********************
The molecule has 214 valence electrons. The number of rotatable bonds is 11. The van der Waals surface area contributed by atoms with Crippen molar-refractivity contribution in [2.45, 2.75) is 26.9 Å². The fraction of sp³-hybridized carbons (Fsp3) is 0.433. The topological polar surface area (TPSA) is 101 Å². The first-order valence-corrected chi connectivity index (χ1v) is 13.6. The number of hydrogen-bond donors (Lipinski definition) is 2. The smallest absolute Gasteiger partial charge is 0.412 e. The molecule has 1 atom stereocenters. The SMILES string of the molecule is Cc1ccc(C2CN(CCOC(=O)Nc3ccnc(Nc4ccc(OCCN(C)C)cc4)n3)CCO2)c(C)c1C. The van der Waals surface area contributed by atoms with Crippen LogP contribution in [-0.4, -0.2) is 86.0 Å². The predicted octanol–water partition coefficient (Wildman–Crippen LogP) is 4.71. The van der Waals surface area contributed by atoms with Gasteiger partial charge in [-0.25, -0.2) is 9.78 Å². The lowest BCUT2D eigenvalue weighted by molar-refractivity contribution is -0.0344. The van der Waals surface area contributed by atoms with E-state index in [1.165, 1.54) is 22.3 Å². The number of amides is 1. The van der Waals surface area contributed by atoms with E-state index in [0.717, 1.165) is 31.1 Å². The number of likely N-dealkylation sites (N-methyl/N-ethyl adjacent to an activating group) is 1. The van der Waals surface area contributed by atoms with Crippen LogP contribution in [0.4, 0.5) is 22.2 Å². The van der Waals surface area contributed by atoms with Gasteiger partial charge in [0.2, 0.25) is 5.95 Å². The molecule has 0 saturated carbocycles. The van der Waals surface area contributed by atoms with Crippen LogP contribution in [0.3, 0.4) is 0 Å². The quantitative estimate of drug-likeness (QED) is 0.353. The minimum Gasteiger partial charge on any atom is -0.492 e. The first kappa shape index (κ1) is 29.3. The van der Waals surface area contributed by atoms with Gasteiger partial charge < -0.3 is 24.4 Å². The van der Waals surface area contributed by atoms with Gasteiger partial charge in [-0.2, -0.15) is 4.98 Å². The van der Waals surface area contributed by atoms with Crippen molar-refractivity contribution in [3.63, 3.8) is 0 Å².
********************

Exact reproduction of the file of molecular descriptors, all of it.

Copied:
The molecule has 214 valence electrons. The number of rotatable bonds is 11. The van der Waals surface area contributed by atoms with Crippen molar-refractivity contribution in [2.45, 2.75) is 26.9 Å². The fraction of sp³-hybridized carbons (Fsp3) is 0.433. The topological polar surface area (TPSA) is 101 Å². The first-order valence-corrected chi connectivity index (χ1v) is 13.6. The number of hydrogen-bond donors (Lipinski definition) is 2. The smallest absolute Gasteiger partial charge is 0.412 e. The molecule has 1 atom stereocenters. The SMILES string of the molecule is Cc1ccc(C2CN(CCOC(=O)Nc3ccnc(Nc4ccc(OCCN(C)C)cc4)n3)CCO2)c(C)c1C. The van der Waals surface area contributed by atoms with Crippen LogP contribution in [-0.4, -0.2) is 86.0 Å². The predicted octanol–water partition coefficient (Wildman–Crippen LogP) is 4.71. The van der Waals surface area contributed by atoms with Gasteiger partial charge in [-0.25, -0.2) is 9.78 Å². The lowest BCUT2D eigenvalue weighted by molar-refractivity contribution is -0.0344. The van der Waals surface area contributed by atoms with E-state index in [1.165, 1.54) is 22.3 Å². The number of amides is 1. The van der Waals surface area contributed by atoms with E-state index in [0.717, 1.165) is 31.1 Å². The number of likely N-dealkylation sites (N-methyl/N-ethyl adjacent to an activating group) is 1. The van der Waals surface area contributed by atoms with Crippen LogP contribution in [0.4, 0.5) is 22.2 Å². The van der Waals surface area contributed by atoms with Gasteiger partial charge in [0.2, 0.25) is 5.95 Å². The molecule has 0 saturated carbocycles. The van der Waals surface area contributed by atoms with Crippen LogP contribution in [0.3, 0.4) is 0 Å². The quantitative estimate of drug-likeness (QED) is 0.353. The minimum Gasteiger partial charge on any atom is -0.492 e. The first kappa shape index (κ1) is 29.3. The van der Waals surface area contributed by atoms with Gasteiger partial charge < -0.3 is 24.4 Å². The van der Waals surface area contributed by atoms with Gasteiger partial charge in [-0.2, -0.15) is 4.98 Å². The van der Waals surface area contributed by atoms with Crippen molar-refractivity contribution in [3.63, 3.8) is 0 Å².